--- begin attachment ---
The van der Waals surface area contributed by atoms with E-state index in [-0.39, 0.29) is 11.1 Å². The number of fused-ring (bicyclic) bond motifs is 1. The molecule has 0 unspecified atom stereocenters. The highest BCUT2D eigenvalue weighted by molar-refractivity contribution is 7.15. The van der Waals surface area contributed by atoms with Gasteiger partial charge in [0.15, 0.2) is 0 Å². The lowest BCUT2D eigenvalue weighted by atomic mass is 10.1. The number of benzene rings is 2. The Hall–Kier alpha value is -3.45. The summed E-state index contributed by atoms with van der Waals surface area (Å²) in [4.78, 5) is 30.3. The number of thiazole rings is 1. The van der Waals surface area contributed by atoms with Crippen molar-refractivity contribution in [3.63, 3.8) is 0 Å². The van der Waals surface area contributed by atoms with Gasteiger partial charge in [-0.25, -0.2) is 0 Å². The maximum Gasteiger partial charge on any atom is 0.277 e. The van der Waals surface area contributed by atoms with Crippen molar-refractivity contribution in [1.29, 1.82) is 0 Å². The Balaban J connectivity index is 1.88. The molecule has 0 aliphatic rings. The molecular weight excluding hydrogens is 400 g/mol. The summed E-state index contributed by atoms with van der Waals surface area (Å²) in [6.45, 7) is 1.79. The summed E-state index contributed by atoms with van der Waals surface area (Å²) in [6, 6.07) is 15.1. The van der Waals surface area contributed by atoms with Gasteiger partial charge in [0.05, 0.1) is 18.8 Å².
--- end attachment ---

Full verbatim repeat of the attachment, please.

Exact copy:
The van der Waals surface area contributed by atoms with E-state index in [-0.39, 0.29) is 11.1 Å². The number of fused-ring (bicyclic) bond motifs is 1. The molecule has 0 unspecified atom stereocenters. The highest BCUT2D eigenvalue weighted by molar-refractivity contribution is 7.15. The van der Waals surface area contributed by atoms with Gasteiger partial charge in [0.15, 0.2) is 0 Å². The lowest BCUT2D eigenvalue weighted by atomic mass is 10.1. The number of benzene rings is 2. The Hall–Kier alpha value is -3.45. The summed E-state index contributed by atoms with van der Waals surface area (Å²) in [4.78, 5) is 30.3. The number of thiazole rings is 1. The van der Waals surface area contributed by atoms with Crippen molar-refractivity contribution in [3.63, 3.8) is 0 Å². The van der Waals surface area contributed by atoms with Gasteiger partial charge in [-0.25, -0.2) is 0 Å². The maximum Gasteiger partial charge on any atom is 0.277 e. The van der Waals surface area contributed by atoms with Crippen molar-refractivity contribution in [1.29, 1.82) is 0 Å². The Balaban J connectivity index is 1.88. The molecule has 0 aliphatic rings. The molecular weight excluding hydrogens is 400 g/mol. The summed E-state index contributed by atoms with van der Waals surface area (Å²) in [6.45, 7) is 1.79. The summed E-state index contributed by atoms with van der Waals surface area (Å²) in [6, 6.07) is 15.1. The van der Waals surface area contributed by atoms with Gasteiger partial charge in [0.05, 0.1) is 18.8 Å².